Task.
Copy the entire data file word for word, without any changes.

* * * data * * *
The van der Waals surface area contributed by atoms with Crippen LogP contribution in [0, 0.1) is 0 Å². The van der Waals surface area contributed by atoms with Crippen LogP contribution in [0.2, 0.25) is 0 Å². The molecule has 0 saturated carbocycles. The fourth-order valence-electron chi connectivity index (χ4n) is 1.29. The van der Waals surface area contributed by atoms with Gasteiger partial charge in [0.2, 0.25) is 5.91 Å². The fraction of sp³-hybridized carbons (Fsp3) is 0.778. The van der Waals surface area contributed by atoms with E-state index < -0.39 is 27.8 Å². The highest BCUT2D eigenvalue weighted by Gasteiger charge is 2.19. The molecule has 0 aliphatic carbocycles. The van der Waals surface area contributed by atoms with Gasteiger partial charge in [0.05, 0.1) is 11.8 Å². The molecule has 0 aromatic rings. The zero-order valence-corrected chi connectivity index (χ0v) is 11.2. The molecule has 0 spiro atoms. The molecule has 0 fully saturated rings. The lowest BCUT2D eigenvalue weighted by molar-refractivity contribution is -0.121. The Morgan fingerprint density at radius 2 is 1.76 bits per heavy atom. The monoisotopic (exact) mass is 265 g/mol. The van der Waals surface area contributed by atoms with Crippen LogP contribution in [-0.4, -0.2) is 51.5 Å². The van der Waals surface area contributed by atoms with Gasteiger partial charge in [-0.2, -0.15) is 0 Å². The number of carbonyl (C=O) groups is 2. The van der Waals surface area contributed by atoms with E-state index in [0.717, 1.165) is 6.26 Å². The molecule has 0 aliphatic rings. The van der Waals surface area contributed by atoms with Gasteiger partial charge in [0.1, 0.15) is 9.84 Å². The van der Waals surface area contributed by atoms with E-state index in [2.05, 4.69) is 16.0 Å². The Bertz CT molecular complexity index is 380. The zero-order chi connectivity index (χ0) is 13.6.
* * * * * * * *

The van der Waals surface area contributed by atoms with Crippen LogP contribution in [0, 0.1) is 0 Å². The van der Waals surface area contributed by atoms with Crippen LogP contribution in [0.2, 0.25) is 0 Å². The molecule has 0 saturated carbocycles. The fourth-order valence-electron chi connectivity index (χ4n) is 1.29. The van der Waals surface area contributed by atoms with Gasteiger partial charge in [0.2, 0.25) is 5.91 Å². The fraction of sp³-hybridized carbons (Fsp3) is 0.778. The van der Waals surface area contributed by atoms with E-state index < -0.39 is 27.8 Å². The highest BCUT2D eigenvalue weighted by Gasteiger charge is 2.19. The molecule has 0 aliphatic carbocycles. The van der Waals surface area contributed by atoms with Gasteiger partial charge in [0.05, 0.1) is 11.8 Å². The molecule has 0 aromatic rings. The zero-order valence-corrected chi connectivity index (χ0v) is 11.2. The molecule has 0 spiro atoms. The molecule has 0 fully saturated rings. The lowest BCUT2D eigenvalue weighted by molar-refractivity contribution is -0.121. The Morgan fingerprint density at radius 2 is 1.76 bits per heavy atom. The monoisotopic (exact) mass is 265 g/mol. The van der Waals surface area contributed by atoms with Crippen LogP contribution in [-0.4, -0.2) is 51.5 Å². The van der Waals surface area contributed by atoms with Gasteiger partial charge in [-0.2, -0.15) is 0 Å². The number of carbonyl (C=O) groups is 2. The van der Waals surface area contributed by atoms with E-state index in [0.717, 1.165) is 6.26 Å². The molecule has 0 aliphatic rings. The van der Waals surface area contributed by atoms with Gasteiger partial charge in [0.1, 0.15) is 9.84 Å². The van der Waals surface area contributed by atoms with E-state index in [2.05, 4.69) is 16.0 Å². The Bertz CT molecular complexity index is 380. The zero-order chi connectivity index (χ0) is 13.6.